Origin Pro 8 SR4 update
28 April 2009
Reviewed by Felix Grant
Although Origin Pro 8 was reviewed shortly before release, there have been four substantial service releases since and a fifth is on its way. Use across an extended period also reveals aspects which may have been overlooked in the initial fly through. So, 18 months in, a return look seemed in order.
No review covers everything, and several aspects that I sacrificed to headline coverage have since moved up my scale of priorities. One such feature that I ignored as trivial in my original review, but have come to value since it was drawn to my attention, is the provision of 'sparklines'. A sparkline is a small illustrative graphic, designed for use as a character within text, adapted slightly in OriginPro as a minute line graph that adjusts itself to the size of a single holding cell. The cell can be anywhere, but the most immediately accessible value is from placement in a variable header row. Remembering that, while OriginPro has a significant analytic capability its prime function is visual presentation and exploration, these little glyphs can short cut a great deal of alternative work. Briefly, they show the broad pattern of the data (either serially by row number or in relation to values of a designated x variable) in pictorial form without having to specifically set up a graph window. Possible relationships for investigation, gross normality issues, similarity or difference between variables and data sets, changes with time or growth of data set size, can all be spotted in many cases with a quick scan across the top of the worksheet without having to venture into specifics. Double clicking a sparkline opens it out into a separate and editable graph window, which drops back into the single cell (with any changes intact) afterwards. Though I don't have space for detailing them here, a number of facilities (including X-functions) support their use in various ways.
Sparklines are the most intriguing, because dynamic, example of various in cell options, graphic and otherwise. Sample workbooks show, for example, wireframe representations of chemical structure and other reference information atop variables concerning incidence of different compounds. Visual exploration of data relies on maximum modality, which is usefully served by these ancillary descriptor types.Most of the service release improvements, as would be expected, relate to extension, expansion and refinement of existing facilities, but there are useful additions too. A new spectroscopy wizard, for instance, makes baseline/peak analysis more fluent by bringing existing tools under a single convenient umbrella, and LabTalk scripts have acquired (amongst other things) access to ActiveX Data Objects.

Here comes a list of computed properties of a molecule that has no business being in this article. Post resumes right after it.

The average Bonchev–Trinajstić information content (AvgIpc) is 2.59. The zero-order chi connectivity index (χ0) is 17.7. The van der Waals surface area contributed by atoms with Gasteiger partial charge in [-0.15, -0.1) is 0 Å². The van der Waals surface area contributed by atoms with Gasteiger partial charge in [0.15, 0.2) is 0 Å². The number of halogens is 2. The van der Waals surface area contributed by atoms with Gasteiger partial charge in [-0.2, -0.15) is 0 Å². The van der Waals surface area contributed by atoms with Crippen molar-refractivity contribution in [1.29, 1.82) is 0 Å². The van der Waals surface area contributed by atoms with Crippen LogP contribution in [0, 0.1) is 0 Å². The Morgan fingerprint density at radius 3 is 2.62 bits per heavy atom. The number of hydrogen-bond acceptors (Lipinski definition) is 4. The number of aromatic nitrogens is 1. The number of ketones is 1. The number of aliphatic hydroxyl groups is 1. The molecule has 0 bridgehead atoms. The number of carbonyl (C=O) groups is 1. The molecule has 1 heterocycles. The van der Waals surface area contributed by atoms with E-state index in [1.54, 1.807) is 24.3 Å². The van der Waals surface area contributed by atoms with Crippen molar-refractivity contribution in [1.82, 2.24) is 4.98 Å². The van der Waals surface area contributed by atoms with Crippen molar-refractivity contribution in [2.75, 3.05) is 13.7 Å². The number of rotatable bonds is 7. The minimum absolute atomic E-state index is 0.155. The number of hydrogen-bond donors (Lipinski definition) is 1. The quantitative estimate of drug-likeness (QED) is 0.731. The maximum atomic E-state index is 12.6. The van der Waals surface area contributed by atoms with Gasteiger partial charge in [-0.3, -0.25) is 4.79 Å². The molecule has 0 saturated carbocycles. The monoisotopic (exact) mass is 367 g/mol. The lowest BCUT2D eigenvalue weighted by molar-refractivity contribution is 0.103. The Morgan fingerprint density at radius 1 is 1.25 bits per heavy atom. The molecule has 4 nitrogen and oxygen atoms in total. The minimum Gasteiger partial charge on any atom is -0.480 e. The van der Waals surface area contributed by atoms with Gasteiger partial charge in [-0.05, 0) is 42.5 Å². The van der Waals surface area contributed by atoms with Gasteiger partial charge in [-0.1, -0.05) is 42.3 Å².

LabTalk is also beneficiary of a dramatic execution speed increase. The effect of this varies, of course, with exact usage but is impressive enough to be instantly noticeable even by a casual observer when script control is the dominant component of a run on large data sets with repeated calls to small OriginPro (or Origin C) functions. Among related developments is the inclusion of onboard COM client programming.
Extended integration of OriginPro into the larger habitat is another factor. New file format import filters, including Igor Pro, are accompanied by various enabler enhancements. Data held in Excel has always been easy to reach, but gains subtlety in handling and (where the Excel 2007 is installed) COM access to version 2007 workbooks. All of which should offers most users at least one good reason to update, and may be a tipping factor in decisions to adopt.Advance specifications for the upcoming SR5 promise further development along the same lines, with additions to include quick exploratory FFT and extended mathematical tools.